We tried it all. The advantage of eating with the intrepid. The pork pies worked for me the most followed by the momos – both steamed and pan fried. Both fish and pork.
The mutton ball soup didn’t do much for me and I have never been a fan of Oriental clear soups. Manishita tried to convince me that the this boiling water would assume some sort of taste once I added sauces but I gave it a miss.
The pork buns reminded me of those at Ling’s. Ranjit’s a fan of them. M and K liked them here but I am not too fond of sweet Chinese buns as a genre.
The few Chinese stalls were soon outnumbered by stalls frying Indian puris and samosas. Chinese folks were slowly coming on to the streets but were far outnumbered by the indigenous Indians. The road reeked of filth and squalor, the rains making it muddier and murkier.
The food thankfully was served piping hot, shrouded in steam, sanitised by extreme temperatures which left our constitutions unruffled.
You could say that waking up at the ungodly hour made me view the food with a jaundiced, no pun intended, eye but frankly the food didn’t impress me. I almost felt like an adolescent who after his first kiss went ‘this is it?’.
Yet, I must point out that there was a range of food that you would not see easily everywhere. And a slice of history. And some eager and happy patrons. Like the gentleman who stopped his cab to pack momos for Bangalore where he was headed. The couple who relished their meat ball soups. The group of young boys who were checking their friend’s texted requests as they filled their bags. Kaniska and Manishita were grinning away too. And remember they woke up well before I did.
Ironically almost all non Chinese. For the Chinese of Calcutta, I am given to understand, are migrating rapidly.
There were a few Chinese folks around too. The gentlemen sitting on a stool in front of a Chinese restaurant that would open at 11. A lady who was buying corn. Another who picked up her breakfast from the tofu and ‘chow’ lady. The guy who grinned and puffed away. The token monk in his bright orange robe.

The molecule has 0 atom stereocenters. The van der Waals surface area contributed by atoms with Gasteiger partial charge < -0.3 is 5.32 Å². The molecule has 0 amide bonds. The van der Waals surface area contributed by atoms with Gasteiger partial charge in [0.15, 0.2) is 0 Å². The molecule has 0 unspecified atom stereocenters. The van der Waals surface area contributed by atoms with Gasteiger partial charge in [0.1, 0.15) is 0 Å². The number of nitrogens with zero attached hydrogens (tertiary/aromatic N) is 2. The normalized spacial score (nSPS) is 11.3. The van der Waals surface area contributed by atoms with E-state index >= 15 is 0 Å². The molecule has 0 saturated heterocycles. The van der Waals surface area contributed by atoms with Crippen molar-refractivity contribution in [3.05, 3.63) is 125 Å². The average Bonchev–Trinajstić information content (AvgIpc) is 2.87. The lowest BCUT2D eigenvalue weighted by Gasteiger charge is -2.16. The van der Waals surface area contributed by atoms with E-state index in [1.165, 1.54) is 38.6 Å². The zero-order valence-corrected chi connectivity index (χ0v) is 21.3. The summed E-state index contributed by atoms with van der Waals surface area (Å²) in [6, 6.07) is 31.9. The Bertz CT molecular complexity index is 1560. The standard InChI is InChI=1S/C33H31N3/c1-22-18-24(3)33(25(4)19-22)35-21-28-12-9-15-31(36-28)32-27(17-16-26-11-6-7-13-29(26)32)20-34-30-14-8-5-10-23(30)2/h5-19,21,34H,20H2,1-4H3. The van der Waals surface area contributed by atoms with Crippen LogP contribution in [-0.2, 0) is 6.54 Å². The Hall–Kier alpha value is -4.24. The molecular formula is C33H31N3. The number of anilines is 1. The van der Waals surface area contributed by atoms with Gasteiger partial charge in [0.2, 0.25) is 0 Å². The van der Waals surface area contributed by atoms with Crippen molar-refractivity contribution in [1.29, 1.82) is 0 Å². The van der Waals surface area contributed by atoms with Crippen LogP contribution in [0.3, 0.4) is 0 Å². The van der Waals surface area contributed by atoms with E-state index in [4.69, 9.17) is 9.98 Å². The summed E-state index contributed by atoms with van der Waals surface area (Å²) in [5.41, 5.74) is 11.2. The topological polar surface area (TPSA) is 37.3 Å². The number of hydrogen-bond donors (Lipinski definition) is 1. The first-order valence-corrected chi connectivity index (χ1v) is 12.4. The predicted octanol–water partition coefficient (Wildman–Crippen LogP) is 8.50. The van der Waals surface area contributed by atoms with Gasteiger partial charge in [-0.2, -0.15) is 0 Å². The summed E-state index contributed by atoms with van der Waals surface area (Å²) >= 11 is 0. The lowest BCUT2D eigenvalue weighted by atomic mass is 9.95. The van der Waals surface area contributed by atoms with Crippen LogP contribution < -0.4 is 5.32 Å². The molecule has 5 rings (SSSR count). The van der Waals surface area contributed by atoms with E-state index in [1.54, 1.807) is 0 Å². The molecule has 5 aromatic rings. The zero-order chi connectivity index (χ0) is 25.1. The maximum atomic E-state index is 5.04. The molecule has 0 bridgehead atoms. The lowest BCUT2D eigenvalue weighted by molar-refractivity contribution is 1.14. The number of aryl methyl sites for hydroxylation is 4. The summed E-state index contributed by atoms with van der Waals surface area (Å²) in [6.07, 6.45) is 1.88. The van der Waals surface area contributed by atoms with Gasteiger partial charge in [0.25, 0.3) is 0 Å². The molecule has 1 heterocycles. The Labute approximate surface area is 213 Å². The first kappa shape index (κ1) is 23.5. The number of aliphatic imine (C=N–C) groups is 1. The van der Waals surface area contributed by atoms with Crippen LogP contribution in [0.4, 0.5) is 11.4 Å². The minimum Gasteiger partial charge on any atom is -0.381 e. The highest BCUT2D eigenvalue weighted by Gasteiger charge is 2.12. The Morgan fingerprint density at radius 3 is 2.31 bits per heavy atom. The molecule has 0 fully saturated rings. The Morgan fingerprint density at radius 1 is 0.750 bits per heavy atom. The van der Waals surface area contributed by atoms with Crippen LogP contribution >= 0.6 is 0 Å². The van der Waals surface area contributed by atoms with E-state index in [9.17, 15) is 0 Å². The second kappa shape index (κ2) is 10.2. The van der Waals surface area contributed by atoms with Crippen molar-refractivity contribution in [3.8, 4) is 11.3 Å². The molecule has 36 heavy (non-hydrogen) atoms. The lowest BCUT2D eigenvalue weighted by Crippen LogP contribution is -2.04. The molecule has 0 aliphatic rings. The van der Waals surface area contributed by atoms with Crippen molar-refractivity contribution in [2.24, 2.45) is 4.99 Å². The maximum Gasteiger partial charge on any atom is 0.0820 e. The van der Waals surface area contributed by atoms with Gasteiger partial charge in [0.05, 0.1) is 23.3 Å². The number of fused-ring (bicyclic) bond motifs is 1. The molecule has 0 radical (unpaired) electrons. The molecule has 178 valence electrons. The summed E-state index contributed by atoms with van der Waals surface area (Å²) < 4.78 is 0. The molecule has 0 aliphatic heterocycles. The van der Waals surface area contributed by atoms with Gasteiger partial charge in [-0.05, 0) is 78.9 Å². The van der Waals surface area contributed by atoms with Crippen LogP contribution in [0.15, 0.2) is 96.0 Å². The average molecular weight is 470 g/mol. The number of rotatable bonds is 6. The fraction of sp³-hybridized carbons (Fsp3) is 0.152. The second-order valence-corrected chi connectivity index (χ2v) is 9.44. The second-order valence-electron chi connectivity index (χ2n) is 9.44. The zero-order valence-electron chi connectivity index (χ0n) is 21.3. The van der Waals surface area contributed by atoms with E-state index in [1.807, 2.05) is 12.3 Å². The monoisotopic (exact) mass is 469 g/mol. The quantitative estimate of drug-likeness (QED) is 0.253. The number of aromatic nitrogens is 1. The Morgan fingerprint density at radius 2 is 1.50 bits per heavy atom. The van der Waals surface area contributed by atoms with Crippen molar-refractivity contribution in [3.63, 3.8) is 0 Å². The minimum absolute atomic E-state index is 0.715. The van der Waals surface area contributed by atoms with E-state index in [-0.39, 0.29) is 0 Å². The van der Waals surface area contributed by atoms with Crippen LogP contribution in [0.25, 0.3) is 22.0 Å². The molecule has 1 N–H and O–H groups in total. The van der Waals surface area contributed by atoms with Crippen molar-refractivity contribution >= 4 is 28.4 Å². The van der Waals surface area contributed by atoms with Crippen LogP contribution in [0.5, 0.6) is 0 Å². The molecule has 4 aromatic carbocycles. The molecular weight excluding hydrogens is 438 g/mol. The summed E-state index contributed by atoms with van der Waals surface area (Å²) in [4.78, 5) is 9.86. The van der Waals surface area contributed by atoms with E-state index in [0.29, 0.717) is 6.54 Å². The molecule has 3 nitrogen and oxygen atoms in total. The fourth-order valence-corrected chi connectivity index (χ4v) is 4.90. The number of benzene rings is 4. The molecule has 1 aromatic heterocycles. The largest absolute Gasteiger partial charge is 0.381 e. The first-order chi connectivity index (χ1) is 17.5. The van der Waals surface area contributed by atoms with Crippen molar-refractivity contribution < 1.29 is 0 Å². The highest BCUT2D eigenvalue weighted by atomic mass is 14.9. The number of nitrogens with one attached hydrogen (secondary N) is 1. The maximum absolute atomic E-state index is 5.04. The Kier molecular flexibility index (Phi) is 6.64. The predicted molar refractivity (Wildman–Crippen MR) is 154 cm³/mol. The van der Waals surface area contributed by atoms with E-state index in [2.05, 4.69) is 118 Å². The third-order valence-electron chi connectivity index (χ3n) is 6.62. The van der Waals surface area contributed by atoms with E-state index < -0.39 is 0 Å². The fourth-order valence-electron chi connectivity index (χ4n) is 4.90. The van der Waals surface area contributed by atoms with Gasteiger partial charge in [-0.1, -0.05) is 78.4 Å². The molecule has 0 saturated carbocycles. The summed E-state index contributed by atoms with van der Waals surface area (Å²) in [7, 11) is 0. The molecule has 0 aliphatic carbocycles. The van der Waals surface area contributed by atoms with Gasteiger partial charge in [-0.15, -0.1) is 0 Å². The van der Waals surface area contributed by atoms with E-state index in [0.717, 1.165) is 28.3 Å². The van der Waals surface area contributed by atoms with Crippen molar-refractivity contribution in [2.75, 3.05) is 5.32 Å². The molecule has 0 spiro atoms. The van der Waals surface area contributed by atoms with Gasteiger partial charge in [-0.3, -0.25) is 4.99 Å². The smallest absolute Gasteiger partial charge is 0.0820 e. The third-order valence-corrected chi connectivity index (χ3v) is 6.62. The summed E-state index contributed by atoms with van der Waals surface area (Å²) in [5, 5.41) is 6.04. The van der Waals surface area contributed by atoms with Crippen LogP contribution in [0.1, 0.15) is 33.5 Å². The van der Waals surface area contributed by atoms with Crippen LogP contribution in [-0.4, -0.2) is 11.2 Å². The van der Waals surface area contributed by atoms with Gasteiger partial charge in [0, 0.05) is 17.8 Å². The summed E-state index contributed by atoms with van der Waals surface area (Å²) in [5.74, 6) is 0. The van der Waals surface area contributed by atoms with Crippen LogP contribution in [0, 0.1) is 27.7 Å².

It took tight camera angles and carefully spotted Mongoloid faces for me to come up with a set of photos which helped photo shop the bleak surroundings.
Then there was the adorable plump lady who bought her morning eats and headed to her shop. The Chinese medicine and provisions shop that was opened in 1934.
‘Photograph my shop if you want me to,’ said this astonishingly photogenic cherubic lady, “but not me. My hair got wet. I don’t feel like getting photographed.
Ah, feminine vanity spreads so seamlessly across cultures, races and eras.
The road home
I had gone to Tiretti Bazaar and Tangra in search of stories. To look around and travel back in time. Eavesdropping in to my city's history. The story of those who had made a foreign land their own. And then moved out. Just as I had a few years back.
I got my stories and got to spend time with some wonderful people. Came back to my room and napped. Can't think of a better way to start a day.
The following pics are courtesy Kaniska:
I returned to Mumbai, the city of Ling’s Pavilion. The restaurant at Colaba that I will head to the next time I want to eat Chinese food in India. Possibly the last bastion of what was once a bustling immigrant population.
After all India and China are the flavour of the season right now.
Update: 23 July 2011 I had to end this post by pasting a comment from Jason, one of the Kolkata's Chinese, who has moved out since from what I understand but has been kind enough to share his memories with us:
"Nice writing here....
I guess your disappointment ,stems from your expectations.....The Street market is a pale ghost of its former self and so is Tangra.....I'm a Chinese from Kolkata,but now part of the herd that immigrated for greener pastures...I still make a trek back every other year....
Kim Ling was the first (or one of the first) Restaurant that opened in that area,it became really popular because of its location,the owner went on to open another Bigger restaurant in Tangra called "Beijing" (only in name,the food was still the Indian Style hakka) and another one in Park Street called "Tung Fong" (actually the crossing of Free School Street and Park Street)...Normally my family does takeout from a place called "Golden Joy"...The quality and standard of the food is still high....The rest of the places are more of a watering hole.....
With regards to the Street market,a small correction,the clear soup that you mention is not mutton,it is Fish Ball and Pork and Corn Starch....of course the ratio of which is heavily favoured towards corn starch....They also sell fish ball and pork intestines as well (if you ask)....The soup is Pork Bone stock (with a heavy dousing of ajino moto)....Of course things are not the same...i remember as a kid 20 years back,the market would be bustling by 6 am....75% of the faces you would see were mongloid and known faces (everyone knew everyone back then)....and by 8:00-8:30 things would wrap up because that street was a parking space for the govt/municipal offices around...on Sundays things would stretch till 9 am....
Your blog bought back memories and nostalgia....Thank You.... "
Note: The red building is Lalbazar or the Police HQ at Kolkata. The white one I think is the new defunct Great Eastern Hotel. Don't miss the yellow ambassador taxis.